So there was no Friday post last week because I spent the day at AetherCon 2015! This is the second year that Moebius Adventures has helped out in some way or another.
Last year I helped with an interview in the program, hosted a couple of panels, and did a Q&A panel for Moebius with the help of George Fields. I had a good time and got to chat with some RPG celebrities like Steve Russell (Rite Publishing) who moderated our Q&A and Tim Kask (Eldritch Enterprises), Jason Bulmahn (Paizo), Stephen Chenault (Troll Lord Games), and Rich Baker (Sasquatch Game Studios) who all participated in panels I was moderating.
(If you’re curious about last year’s events, you can watch them on YouTube! Non-Monster Monsters was a fun panel with Tim, Rich, and Oliver Shead (Immersion Studios). And Villainy, the Fine Art of Moustache Twisting was entertaining with Mark Jones (United Sight Studios), Jason, and Stephen.)
This year I helped with another couple of interviews in the convention program:
I definitely encourage you to check out the program – it’s full of tons of other great interviews from folks at TSR/Gygax Magazine, Chaosium, FASA, Pinnacle Entertainment, and more!
How to Self Publish
Beyond that, I also helped on the “Movable Type: How to Self Publish” panel with Chris Clark from Eldritch Enterprises, which was moderated by James O from Tabletop Talk – a great video show on YouTube I had no idea about until I met him the other day. We hoped that Kurt Patz from Chronos Publishing would have a chance to join us, but there was a scheduling mix-up that prevented it. But James, Chris, and I had a great chat for a little over an hour. I’m sure it will go up on YouTube in the next month or two. I felt like a n00b while chatting with Chris, but think I managed to add a few ideas here and there. 🙂
It was another eye opening event for me, so the chance to learn from Chris for even an hour was a very good thing. You probably know Chris but may not know why… Though he is now a part of Eldritch Enterprises with Frank Mentzer, Jim Ward, and Tim Kask, he has been doing RPG publishing since starting Inner City Games Designs in the early 1980s and wrote Fuzzy Heroes along with many, many, many other games and adventures (including Lejendary Adventures with Gary Gygax in the early 2000s). The man knows his stuff.
My big takeaways from the chat? Do more marketing research before actually producing products. Do more to establish a community around a particular product and get your intended customer base/audience involved early. And use name and brand recognition to your advantage.
As a little, one-man shop, I sometimes forget about marketing because I’m not very good at it. Seems if I’m going to succeed I need to get my act together. 🙂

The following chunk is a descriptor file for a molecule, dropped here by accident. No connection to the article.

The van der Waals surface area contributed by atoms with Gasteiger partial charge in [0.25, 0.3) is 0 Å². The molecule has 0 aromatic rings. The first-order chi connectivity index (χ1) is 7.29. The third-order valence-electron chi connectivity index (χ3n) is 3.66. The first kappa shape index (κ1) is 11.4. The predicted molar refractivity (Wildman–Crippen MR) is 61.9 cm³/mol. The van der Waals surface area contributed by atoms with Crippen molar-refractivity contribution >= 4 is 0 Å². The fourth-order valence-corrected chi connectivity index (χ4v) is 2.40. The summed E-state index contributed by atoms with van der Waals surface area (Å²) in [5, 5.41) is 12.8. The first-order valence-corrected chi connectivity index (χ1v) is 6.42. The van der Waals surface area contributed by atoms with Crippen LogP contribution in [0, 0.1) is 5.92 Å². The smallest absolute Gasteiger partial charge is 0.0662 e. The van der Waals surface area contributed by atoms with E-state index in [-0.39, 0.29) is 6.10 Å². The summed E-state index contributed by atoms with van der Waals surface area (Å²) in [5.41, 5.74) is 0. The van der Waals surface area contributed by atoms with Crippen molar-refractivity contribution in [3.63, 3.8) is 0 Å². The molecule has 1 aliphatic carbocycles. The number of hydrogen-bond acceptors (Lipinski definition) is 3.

Moebius Adventures Q&A
Then I had a chance to talk about Moebius itself for a while with Walt Robillard, who is another legend in RPGs… He is part of the BAMF Podcast but more than that is a part of the collective at Hazard Studio. Those guys know more about running Kickstarters and wrangling superheroes than I ever will. 🙂
But I have to say I was surprised by the amount of enthusiasm Walt had for my efforts so far. He seemed genuinely taken by the random generators here at the site and we talked at length about how using those random collections of words or phrases in conjunction with sensory descriptions can really open up some unexplored writing avenues and give players at the table more creative hooks to play with…
It honestly went by in a bit of a blur. We talked for almost an hour about where Moebius came from and how I fell into loving random tables and using techniques used by authors (writing prompts, albeit random ones) to help inspire more creativity.
I had a blast. 🙂 So hopefully that comes through on the video when that one becomes available on YouTube.
The Snake’s Heart
And then… I entered the world of Lost Age Adventures with a group of gamers I’ve never met, playing in a venue I’ve never used before… Google Hangouts. I had Roll20 at my disposal as well, but I decided time-wise I didn’t have the resources to pull that together. Honestly it worked out fine, so no regrets with that decision.
We played through The Snake’s Heart, the first of the Lost Age Adventures…
We had four players at first, though one had to drop off before long. We started with a Monk, a Barbarian, and a Fighter, and were joined by a Rogue. Though the Barbarian had to leave, the rest stayed and braved the scenario I put before them.
It took about 4 hours and we used a combination of physical die rolls (I trusted them to tell me what they rolled) and I used the D&D Dice Roller online, but we kept it very “Theater of the Mind”. I didn’t show them any maps – I just described the situations as their characters discovered them.
Was it violent? Yes! Was it entertaining! Definitely! We laughed a lot as characters established themselves quickly as hot headed or fast talking as we stumbled our way through encounter after encounter.
Amazingly they all survived (with only one close call)! And I think we all had fun, which made me even happier. 🙂
I had a good time. All in all I spent about 6 or 7 hours, plus a few hours of game prep and writing time. And I enjoyed chatting with everybody I met. So I’d say it was a success!
Will I help out next year? Probably. Stephen Holodinksy has a way of convincing me back into the fold… 🙂